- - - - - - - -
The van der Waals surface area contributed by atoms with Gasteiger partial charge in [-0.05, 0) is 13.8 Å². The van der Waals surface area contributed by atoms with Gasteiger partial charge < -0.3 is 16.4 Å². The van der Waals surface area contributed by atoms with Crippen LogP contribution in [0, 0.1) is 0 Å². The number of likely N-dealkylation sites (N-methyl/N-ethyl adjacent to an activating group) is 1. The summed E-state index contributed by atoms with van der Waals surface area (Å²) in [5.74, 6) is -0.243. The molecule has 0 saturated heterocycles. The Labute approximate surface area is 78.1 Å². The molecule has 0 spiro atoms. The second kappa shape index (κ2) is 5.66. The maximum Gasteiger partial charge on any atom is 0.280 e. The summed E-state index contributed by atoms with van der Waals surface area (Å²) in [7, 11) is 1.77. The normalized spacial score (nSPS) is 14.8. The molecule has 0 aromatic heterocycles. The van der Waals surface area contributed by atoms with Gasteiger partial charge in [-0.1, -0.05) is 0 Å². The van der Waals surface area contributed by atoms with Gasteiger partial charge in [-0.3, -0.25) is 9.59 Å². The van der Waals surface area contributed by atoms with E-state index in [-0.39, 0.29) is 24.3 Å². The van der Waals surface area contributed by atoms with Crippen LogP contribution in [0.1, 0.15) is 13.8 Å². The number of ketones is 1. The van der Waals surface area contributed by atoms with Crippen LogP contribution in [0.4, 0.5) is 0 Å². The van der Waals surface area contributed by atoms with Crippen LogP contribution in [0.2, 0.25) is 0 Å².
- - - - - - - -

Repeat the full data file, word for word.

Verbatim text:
The van der Waals surface area contributed by atoms with Gasteiger partial charge in [-0.05, 0) is 13.8 Å². The van der Waals surface area contributed by atoms with Gasteiger partial charge < -0.3 is 16.4 Å². The van der Waals surface area contributed by atoms with Crippen LogP contribution in [0, 0.1) is 0 Å². The number of likely N-dealkylation sites (N-methyl/N-ethyl adjacent to an activating group) is 1. The summed E-state index contributed by atoms with van der Waals surface area (Å²) in [5.74, 6) is -0.243. The molecule has 0 saturated heterocycles. The Labute approximate surface area is 78.1 Å². The molecule has 0 spiro atoms. The second kappa shape index (κ2) is 5.66. The maximum Gasteiger partial charge on any atom is 0.280 e. The summed E-state index contributed by atoms with van der Waals surface area (Å²) in [7, 11) is 1.77. The normalized spacial score (nSPS) is 14.8. The molecule has 0 aromatic heterocycles. The van der Waals surface area contributed by atoms with Gasteiger partial charge in [-0.1, -0.05) is 0 Å². The van der Waals surface area contributed by atoms with Gasteiger partial charge in [-0.3, -0.25) is 9.59 Å². The van der Waals surface area contributed by atoms with E-state index in [-0.39, 0.29) is 24.3 Å². The van der Waals surface area contributed by atoms with Crippen LogP contribution in [0.1, 0.15) is 13.8 Å². The number of ketones is 1. The van der Waals surface area contributed by atoms with Crippen LogP contribution in [0.4, 0.5) is 0 Å². The van der Waals surface area contributed by atoms with Crippen LogP contribution in [0.2, 0.25) is 0 Å².